A dozen midwives gathered in a small room at the Rabia Balkhi Hospital in Kabul. As working women in an Afghanistan emerging from the restrictions of the Taliban era, they realized they needed to band together if they were going to succeed. This inaugural meeting of the Afghan Midwives Association (AMA) took place in 2004, and the organization's growth in the years since is matched only by their success in saving the lives of women and newborns. Now, more than 2,000 strong, the association is a living, working testament to U.S. investment in promoting both education and health care for girls and women in Afghanistan.
This is "girl power" squared and the Afghan midwives have a vital role to play in ensuring that the country's gains in women's health, rights and empowerment continue in the coming decade -- as U.S. forces and others prepare to depart. In a recent editorial, the New York Times raised concerns that the "modest but encouraging gains" for Afghan women in the past decade will erode "without a strong commitment to preserve and advance them from Afghan leaders, Washington and other international partners." The editorial went on to recognize "one bright spot" in the ongoing discussion over Afghanistan's future: "More Afghan women seem to have found their voice and have not been timid about advocating for their own rights."
Indeed, this must be a bright spot for the Afghan women who, up until recent years, had been restricted to their homes under the harsh, unrelenting and punishing Taliban rule -- and who, fearful for their safety, typically gave birth at home, without a skilled provider and had the second highest maternal death rate in the world.
Certainly, the midwives educated through an ambitious effort led by the Afghan Ministry of Public Health, with funding from the U.S. Agency for International Development (USAID) and technical support from our organization, Jhpiego, and partners, represent more than "one bright spot." They are beacons of light across Afghanistan, bringing skilled health care and life-saving measures to women and newborns in all corners of this mountainous nation, from the suburbs of Kabul to the villages of Badakshan in the north. Today, as a result of strong collaboration between the Afghan Health Ministry and several donor-funded initiatives, an estimated 3,269 new midwives have graduated from 29 accredited, community-based schools in Afghanistan. This is up from only 467 practicing midwives in 2002, and one functioning midwifery school, in a country of 35 million people.
As the USAID-funded Health Services Support Project ends, access to health care for Afghan women and their children has changed significantly. Average use of prenatal care has climbed to nearly 40 percent in provinces with midwifery school graduates, compared to 26 percent in provinces that lack such graduates; the proportion of births attended by skilled providers increased from 19 percent in 2005 to 32.4 percent in 2011, according to the most recent statistics available; and 14,389 trained community health workers are complementing midwifery services and delivering family planning services to women who have recently given birth.
As a result, many more women are surviving childbirth as shown by the 2010 Afghanistan Mortality Survey.
Also today, young women in almost every Afghan province have an opportunity to attend midwifery school, join a respected profession, become wage-earners and provide for their families. Jhpiego and its partners -- Futures International, Save the Children and local organizations -- worked to overcome cultural and traditional barriers to educating women. We did this, together, by including communities in the process of selecting and educating midwifery students and integrating gender sensitivity within the delivery of the basic package of health services. Families had to be convinced that it is safe and acceptable to send their girls away from home to be schooled. Child day care was provided in all schools so mothers could attend a residential program that focused on building clinical skills, a culture of humanistic care and emergency obstetric care.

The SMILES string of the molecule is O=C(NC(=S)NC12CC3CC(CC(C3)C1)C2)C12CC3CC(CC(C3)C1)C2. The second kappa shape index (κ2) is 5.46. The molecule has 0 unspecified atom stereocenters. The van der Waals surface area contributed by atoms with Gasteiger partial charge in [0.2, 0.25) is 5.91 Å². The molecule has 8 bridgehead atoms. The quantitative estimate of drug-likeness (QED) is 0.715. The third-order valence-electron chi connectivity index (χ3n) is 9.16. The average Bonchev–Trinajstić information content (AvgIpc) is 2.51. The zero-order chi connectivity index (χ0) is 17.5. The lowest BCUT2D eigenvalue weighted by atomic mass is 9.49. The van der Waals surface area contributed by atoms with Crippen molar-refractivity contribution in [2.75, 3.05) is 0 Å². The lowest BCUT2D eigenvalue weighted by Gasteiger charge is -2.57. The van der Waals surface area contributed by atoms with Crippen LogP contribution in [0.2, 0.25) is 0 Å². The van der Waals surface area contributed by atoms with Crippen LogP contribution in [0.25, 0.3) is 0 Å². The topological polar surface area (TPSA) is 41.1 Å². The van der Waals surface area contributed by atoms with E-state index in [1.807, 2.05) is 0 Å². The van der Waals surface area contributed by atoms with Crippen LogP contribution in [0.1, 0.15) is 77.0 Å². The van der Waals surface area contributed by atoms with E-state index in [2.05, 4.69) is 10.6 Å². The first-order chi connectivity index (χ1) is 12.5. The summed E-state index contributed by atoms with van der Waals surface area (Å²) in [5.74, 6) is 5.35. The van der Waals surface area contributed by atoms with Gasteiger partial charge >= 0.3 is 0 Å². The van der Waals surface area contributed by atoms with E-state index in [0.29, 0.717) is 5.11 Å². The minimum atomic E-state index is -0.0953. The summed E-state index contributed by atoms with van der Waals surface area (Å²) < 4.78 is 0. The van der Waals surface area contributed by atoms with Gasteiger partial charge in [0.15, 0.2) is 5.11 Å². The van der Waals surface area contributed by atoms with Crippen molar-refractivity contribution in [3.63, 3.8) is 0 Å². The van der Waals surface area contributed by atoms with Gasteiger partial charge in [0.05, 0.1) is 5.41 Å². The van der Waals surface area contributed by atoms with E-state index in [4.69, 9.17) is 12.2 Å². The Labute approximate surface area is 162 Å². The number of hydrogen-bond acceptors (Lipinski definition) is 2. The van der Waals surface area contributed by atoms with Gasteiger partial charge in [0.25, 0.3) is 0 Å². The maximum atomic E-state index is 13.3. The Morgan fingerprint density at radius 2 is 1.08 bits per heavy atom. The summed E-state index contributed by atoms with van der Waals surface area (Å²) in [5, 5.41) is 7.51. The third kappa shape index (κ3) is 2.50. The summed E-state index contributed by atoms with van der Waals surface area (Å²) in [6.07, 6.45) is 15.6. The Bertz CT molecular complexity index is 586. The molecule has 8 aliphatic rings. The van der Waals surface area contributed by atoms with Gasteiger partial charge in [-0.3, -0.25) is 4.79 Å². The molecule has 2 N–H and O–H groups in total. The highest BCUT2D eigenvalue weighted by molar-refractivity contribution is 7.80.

These successes have prompted other countries in the region to look toward Afghanistan for lessons learned in expanding a qualified, professional midwifery workforce to increase access to skilled care at birth and reduce childbirth-related deaths.
At the helm of these efforts in Afghanistan are the AMA, headed by Sabera Turkmani, and its sister association, the Organization of Afghan Midwives (OAM). The latter, led by Saleha Hamnawozada, is a nonprofit focused on implementing programs in support of midwives and toward a stronger AMA.
Sitting in the OAM office in Kabul, colorful quilts displayed on the walls, Sabera and Saleha reflect on the immense progress that the midwifery profession has made in the last decade. When Sabera returned to Kabul in 2002 after the exit of the Taliban, she inquired within the Ministry of Public Health about the location of the Midwifery Department -- and was directed to the Nursing Department. "Now, midwifery is well known at all levels: from the policy to the community [level]. People know the role of a midwife and what she contributes," says Sabera.
"Midwives are the pillars of our health system," said one Ministry of Public Health employee quoted in a recent evaluation of the midwifery education system.
Adds AMA president Sabera: "There is a queue of people who want to be a midwife." At age 40, Zaghrona Sabet was among them. Eager for an education and a career, this mother of four enrolled in a midwifery school last year: "In Afghanistan, all people respect the doctors and midwives who wear the white coat."
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